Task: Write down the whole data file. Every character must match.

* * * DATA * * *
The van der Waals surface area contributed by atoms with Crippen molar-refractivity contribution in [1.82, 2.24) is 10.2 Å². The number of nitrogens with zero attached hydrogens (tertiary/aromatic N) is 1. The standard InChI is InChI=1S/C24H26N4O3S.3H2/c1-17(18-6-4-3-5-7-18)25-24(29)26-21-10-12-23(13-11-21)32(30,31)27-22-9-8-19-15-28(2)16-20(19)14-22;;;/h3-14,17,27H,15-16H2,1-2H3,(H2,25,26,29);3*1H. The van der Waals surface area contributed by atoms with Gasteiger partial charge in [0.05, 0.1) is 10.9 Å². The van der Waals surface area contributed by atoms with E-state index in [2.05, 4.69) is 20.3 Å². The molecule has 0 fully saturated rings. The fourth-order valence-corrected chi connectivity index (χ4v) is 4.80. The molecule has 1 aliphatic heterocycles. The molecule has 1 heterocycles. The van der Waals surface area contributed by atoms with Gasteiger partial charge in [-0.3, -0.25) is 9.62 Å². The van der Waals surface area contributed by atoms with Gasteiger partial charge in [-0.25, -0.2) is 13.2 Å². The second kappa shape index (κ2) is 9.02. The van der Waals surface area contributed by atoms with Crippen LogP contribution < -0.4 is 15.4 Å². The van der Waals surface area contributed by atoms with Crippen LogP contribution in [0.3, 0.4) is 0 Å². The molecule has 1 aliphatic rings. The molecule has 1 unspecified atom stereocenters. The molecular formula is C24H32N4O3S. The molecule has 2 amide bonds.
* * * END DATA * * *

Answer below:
The van der Waals surface area contributed by atoms with Crippen molar-refractivity contribution in [1.82, 2.24) is 10.2 Å². The number of nitrogens with zero attached hydrogens (tertiary/aromatic N) is 1. The standard InChI is InChI=1S/C24H26N4O3S.3H2/c1-17(18-6-4-3-5-7-18)25-24(29)26-21-10-12-23(13-11-21)32(30,31)27-22-9-8-19-15-28(2)16-20(19)14-22;;;/h3-14,17,27H,15-16H2,1-2H3,(H2,25,26,29);3*1H. The van der Waals surface area contributed by atoms with Gasteiger partial charge in [0.05, 0.1) is 10.9 Å². The van der Waals surface area contributed by atoms with E-state index in [2.05, 4.69) is 20.3 Å². The molecule has 0 fully saturated rings. The fourth-order valence-corrected chi connectivity index (χ4v) is 4.80. The molecule has 1 aliphatic heterocycles. The molecule has 1 heterocycles. The van der Waals surface area contributed by atoms with Gasteiger partial charge in [-0.3, -0.25) is 9.62 Å². The van der Waals surface area contributed by atoms with Gasteiger partial charge in [-0.25, -0.2) is 13.2 Å². The second kappa shape index (κ2) is 9.02. The van der Waals surface area contributed by atoms with Crippen LogP contribution < -0.4 is 15.4 Å². The van der Waals surface area contributed by atoms with Crippen LogP contribution in [0.3, 0.4) is 0 Å². The molecule has 1 aliphatic rings. The molecule has 1 unspecified atom stereocenters. The molecular formula is C24H32N4O3S. The molecule has 2 amide bonds.